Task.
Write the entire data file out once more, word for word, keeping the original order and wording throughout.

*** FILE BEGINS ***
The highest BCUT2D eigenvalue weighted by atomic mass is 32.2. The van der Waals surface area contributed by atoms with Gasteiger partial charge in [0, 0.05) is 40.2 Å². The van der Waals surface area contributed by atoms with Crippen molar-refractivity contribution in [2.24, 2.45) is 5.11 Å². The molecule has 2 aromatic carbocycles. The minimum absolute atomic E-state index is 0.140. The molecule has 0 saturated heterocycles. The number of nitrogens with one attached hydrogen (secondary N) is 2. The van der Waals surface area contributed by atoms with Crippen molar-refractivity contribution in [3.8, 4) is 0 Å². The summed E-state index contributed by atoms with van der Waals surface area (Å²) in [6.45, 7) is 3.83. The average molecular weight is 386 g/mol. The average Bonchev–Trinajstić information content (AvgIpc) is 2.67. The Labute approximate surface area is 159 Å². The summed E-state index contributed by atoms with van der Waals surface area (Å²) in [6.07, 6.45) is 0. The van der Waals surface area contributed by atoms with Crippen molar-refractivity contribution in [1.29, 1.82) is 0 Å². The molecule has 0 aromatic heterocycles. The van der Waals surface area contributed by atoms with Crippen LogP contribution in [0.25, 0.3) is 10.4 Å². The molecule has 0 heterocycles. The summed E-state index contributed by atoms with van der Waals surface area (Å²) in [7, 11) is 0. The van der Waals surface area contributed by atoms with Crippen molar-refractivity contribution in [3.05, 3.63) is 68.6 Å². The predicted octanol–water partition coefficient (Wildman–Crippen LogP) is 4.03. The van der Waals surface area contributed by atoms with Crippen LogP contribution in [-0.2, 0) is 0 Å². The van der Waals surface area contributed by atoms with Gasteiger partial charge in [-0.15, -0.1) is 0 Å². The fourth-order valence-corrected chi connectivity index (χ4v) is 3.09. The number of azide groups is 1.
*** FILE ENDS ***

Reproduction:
The highest BCUT2D eigenvalue weighted by atomic mass is 32.2. The van der Waals surface area contributed by atoms with Gasteiger partial charge in [0, 0.05) is 40.2 Å². The van der Waals surface area contributed by atoms with Crippen molar-refractivity contribution in [2.24, 2.45) is 5.11 Å². The molecule has 2 aromatic carbocycles. The minimum absolute atomic E-state index is 0.140. The molecule has 0 saturated heterocycles. The number of nitrogens with one attached hydrogen (secondary N) is 2. The van der Waals surface area contributed by atoms with Crippen molar-refractivity contribution in [3.8, 4) is 0 Å². The summed E-state index contributed by atoms with van der Waals surface area (Å²) in [6.45, 7) is 3.83. The average molecular weight is 386 g/mol. The average Bonchev–Trinajstić information content (AvgIpc) is 2.67. The Labute approximate surface area is 159 Å². The summed E-state index contributed by atoms with van der Waals surface area (Å²) in [6.07, 6.45) is 0. The van der Waals surface area contributed by atoms with Crippen molar-refractivity contribution in [1.29, 1.82) is 0 Å². The molecule has 0 aromatic heterocycles. The van der Waals surface area contributed by atoms with Crippen LogP contribution in [0.25, 0.3) is 10.4 Å². The molecule has 0 heterocycles. The summed E-state index contributed by atoms with van der Waals surface area (Å²) in [7, 11) is 0. The van der Waals surface area contributed by atoms with Crippen molar-refractivity contribution in [3.05, 3.63) is 68.6 Å². The predicted octanol–water partition coefficient (Wildman–Crippen LogP) is 4.03. The van der Waals surface area contributed by atoms with Crippen LogP contribution in [-0.2, 0) is 0 Å². The van der Waals surface area contributed by atoms with Gasteiger partial charge in [-0.15, -0.1) is 0 Å². The fourth-order valence-corrected chi connectivity index (χ4v) is 3.09. The number of azide groups is 1.